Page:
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The Only Lasting Treasure We Can Store Up Is In Heaven

In 1956 Jacques Lowe photographed Robert F. Kennedy. Kennedy's father, Joseph, was so impressed with Lowe that he asked him to photograph John F. Kennedy and his wife. Three years later, Lowe became the official photographer of Kennedy's presidential campaign, and after Kennedy was elected, Lowe became his personal photographer.

Lowe was a very meticulous photographer. He had an estimated 40,000 negatives of images of John F. Kennedy and his family, though only 300-400 photographs were made public. While he was alive, Lowe watchfully monitored the use of his pictures. When a publication or museum wanted prints, he personally took the negatives to the lab for printing. When the job was done, he retrieved them himself.

Lowe's daughter, Thomasina, said, "He was being more prudent than most. He really believed they were as safe as they could ever be,'' she said. "He chose to have them there because he was six blocks away from them and he felt psychologically [as if] they were under his bed.''

All 40,000 negatives were kept in a safe-deposit vault at the JP Morgan Chase bank branch at 5 World Trade Center, a nine-story building that was heavily damaged in the September 11 attacks. A team of engineers, a 100-ton crane, forklifts, ironworkers, and dump trucks were brought in as part of a plan to move the vault from the second floor. But workers found major fire damage in the vault area; ashes filled the safe-deposit boxes. The only thing that would have survived was metal or stone.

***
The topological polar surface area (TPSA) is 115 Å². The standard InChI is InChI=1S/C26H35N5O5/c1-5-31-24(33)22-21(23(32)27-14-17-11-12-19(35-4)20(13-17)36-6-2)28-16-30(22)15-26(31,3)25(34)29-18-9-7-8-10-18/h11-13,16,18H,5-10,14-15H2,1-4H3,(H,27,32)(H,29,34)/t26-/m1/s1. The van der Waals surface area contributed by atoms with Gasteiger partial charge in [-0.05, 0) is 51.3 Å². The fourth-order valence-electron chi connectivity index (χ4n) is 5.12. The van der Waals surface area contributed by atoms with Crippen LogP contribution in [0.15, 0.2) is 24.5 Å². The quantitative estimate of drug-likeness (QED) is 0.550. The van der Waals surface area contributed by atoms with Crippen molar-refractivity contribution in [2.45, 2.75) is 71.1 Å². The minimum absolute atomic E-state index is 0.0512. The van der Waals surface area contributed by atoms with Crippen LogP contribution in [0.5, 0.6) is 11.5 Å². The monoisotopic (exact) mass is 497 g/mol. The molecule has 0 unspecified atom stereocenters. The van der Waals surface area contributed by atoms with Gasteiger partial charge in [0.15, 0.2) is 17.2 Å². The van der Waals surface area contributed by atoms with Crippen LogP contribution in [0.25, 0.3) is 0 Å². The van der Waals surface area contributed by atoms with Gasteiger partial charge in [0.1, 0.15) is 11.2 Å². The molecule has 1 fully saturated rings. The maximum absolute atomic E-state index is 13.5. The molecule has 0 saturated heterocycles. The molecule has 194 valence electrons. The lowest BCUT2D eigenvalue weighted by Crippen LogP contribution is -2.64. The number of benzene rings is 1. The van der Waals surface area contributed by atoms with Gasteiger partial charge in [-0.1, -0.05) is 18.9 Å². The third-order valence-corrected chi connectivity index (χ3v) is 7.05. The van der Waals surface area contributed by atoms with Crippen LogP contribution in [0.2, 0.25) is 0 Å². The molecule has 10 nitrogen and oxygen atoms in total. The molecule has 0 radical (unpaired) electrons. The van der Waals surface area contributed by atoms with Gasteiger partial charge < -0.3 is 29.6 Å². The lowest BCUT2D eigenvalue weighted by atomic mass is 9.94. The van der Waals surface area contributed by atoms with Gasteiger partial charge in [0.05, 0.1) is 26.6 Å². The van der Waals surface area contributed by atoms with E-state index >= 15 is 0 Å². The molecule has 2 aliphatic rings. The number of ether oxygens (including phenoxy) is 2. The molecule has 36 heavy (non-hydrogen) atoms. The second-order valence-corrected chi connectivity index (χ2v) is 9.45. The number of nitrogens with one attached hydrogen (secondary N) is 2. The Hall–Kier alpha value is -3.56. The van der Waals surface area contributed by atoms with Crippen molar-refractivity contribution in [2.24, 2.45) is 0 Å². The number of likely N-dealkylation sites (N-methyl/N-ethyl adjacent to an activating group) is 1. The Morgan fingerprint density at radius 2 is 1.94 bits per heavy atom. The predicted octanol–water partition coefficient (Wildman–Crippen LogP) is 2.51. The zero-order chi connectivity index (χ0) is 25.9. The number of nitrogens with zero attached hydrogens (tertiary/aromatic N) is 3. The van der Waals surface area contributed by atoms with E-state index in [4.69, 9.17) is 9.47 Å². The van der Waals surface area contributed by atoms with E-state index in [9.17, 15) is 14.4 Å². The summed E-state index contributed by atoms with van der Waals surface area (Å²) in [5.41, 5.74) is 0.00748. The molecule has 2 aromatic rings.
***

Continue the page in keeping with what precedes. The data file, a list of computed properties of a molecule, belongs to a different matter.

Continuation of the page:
September 11 serves as an important reminder that earthly treasures are subject to moth, rust, thieves, and fire. The only lasting treasure we can store up is in heaven (Matthew 6:19-21).

Preaching Today

Not Worth Much In Heaven

Knowing he would die soon, a rich man had all his assets converted into gold bars, put them in a big bag on his bed, draped his body over the bag of gold, and breathed his last. When he woke up, he was at the gate of heaven.

Saint Peter met him at the gate and with a concerned look on his face said, "Well, I see you actually managed to get here with something from earth! But unfortunately, you can’t bring that in."

"Oh please, sir," said the man. "I must have it. It means everything to me."

"Sorry, my friend," said Saint Peter. "If you want to keep that bag, then I’m afraid you’ll have to go to, you know, the other place. You don’t want to go there, believe me."

"Well, I won’t part with this bag."

"Have it your way," returned Peter. "But before you go, would you mind if I looked in the bag to see what it is that you’re willing to trade eternal life for?"

"Sure," said the man. "You’ll see. I could never part with this."

Saint Peter looked in the bag and with a puzzled look on his face said to the man, "You’re willing to go to hell for…pavement?"

What’s coming between you and God? Your money? Your possessions? Your status? Your friends? Your fun? You may be sure that none of it can compare with what God has prepared for you (1 Corinthians 2:9). "What good will it be for a man if he gains the whole world, yet forfeits his soul?" (Matthew 16:26).

Still More Hot Illustration For Youth Talks
Wayne Rice, Zondervan, p. 23.